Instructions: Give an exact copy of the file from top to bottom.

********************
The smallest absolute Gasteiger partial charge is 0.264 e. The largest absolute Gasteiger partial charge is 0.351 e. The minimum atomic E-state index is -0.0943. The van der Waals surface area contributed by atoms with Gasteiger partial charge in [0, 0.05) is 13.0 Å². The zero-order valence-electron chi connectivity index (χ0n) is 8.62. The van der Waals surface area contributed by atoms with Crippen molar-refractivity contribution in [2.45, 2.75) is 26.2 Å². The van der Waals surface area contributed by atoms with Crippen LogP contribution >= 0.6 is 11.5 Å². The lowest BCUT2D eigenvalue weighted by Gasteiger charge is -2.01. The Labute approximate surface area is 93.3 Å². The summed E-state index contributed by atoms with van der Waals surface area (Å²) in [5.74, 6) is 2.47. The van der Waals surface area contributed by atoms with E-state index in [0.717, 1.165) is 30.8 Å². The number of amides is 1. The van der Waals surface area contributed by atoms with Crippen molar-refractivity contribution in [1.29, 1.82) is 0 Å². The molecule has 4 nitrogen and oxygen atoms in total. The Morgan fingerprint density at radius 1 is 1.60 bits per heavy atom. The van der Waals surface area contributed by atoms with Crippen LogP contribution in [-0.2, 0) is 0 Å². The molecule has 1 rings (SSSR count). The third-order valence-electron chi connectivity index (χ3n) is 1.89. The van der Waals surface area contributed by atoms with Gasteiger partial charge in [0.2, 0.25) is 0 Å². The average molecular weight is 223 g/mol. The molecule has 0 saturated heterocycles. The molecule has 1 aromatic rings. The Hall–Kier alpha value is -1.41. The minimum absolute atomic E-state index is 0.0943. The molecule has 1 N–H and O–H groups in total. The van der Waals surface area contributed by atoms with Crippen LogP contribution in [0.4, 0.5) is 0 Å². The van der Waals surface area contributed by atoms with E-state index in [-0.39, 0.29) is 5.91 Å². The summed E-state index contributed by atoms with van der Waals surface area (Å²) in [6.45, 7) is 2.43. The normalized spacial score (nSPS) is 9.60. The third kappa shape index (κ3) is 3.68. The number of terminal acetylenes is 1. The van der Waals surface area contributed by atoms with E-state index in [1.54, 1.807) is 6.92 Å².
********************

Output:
The smallest absolute Gasteiger partial charge is 0.264 e. The largest absolute Gasteiger partial charge is 0.351 e. The minimum atomic E-state index is -0.0943. The van der Waals surface area contributed by atoms with Gasteiger partial charge in [0, 0.05) is 13.0 Å². The zero-order valence-electron chi connectivity index (χ0n) is 8.62. The van der Waals surface area contributed by atoms with Crippen molar-refractivity contribution in [2.45, 2.75) is 26.2 Å². The van der Waals surface area contributed by atoms with Crippen LogP contribution >= 0.6 is 11.5 Å². The lowest BCUT2D eigenvalue weighted by Gasteiger charge is -2.01. The Labute approximate surface area is 93.3 Å². The summed E-state index contributed by atoms with van der Waals surface area (Å²) in [5.74, 6) is 2.47. The van der Waals surface area contributed by atoms with E-state index in [0.717, 1.165) is 30.8 Å². The number of amides is 1. The van der Waals surface area contributed by atoms with Crippen molar-refractivity contribution in [1.29, 1.82) is 0 Å². The molecule has 4 nitrogen and oxygen atoms in total. The Morgan fingerprint density at radius 1 is 1.60 bits per heavy atom. The van der Waals surface area contributed by atoms with Crippen LogP contribution in [-0.2, 0) is 0 Å². The molecule has 1 rings (SSSR count). The third-order valence-electron chi connectivity index (χ3n) is 1.89. The van der Waals surface area contributed by atoms with Gasteiger partial charge in [0.2, 0.25) is 0 Å². The average molecular weight is 223 g/mol. The molecule has 0 saturated heterocycles. The molecule has 1 aromatic rings. The Hall–Kier alpha value is -1.41. The minimum absolute atomic E-state index is 0.0943. The molecule has 1 N–H and O–H groups in total. The van der Waals surface area contributed by atoms with Crippen LogP contribution in [0.4, 0.5) is 0 Å². The van der Waals surface area contributed by atoms with E-state index in [-0.39, 0.29) is 5.91 Å². The summed E-state index contributed by atoms with van der Waals surface area (Å²) in [6.45, 7) is 2.43. The normalized spacial score (nSPS) is 9.60. The third kappa shape index (κ3) is 3.68. The number of terminal acetylenes is 1. The van der Waals surface area contributed by atoms with E-state index in [1.54, 1.807) is 6.92 Å².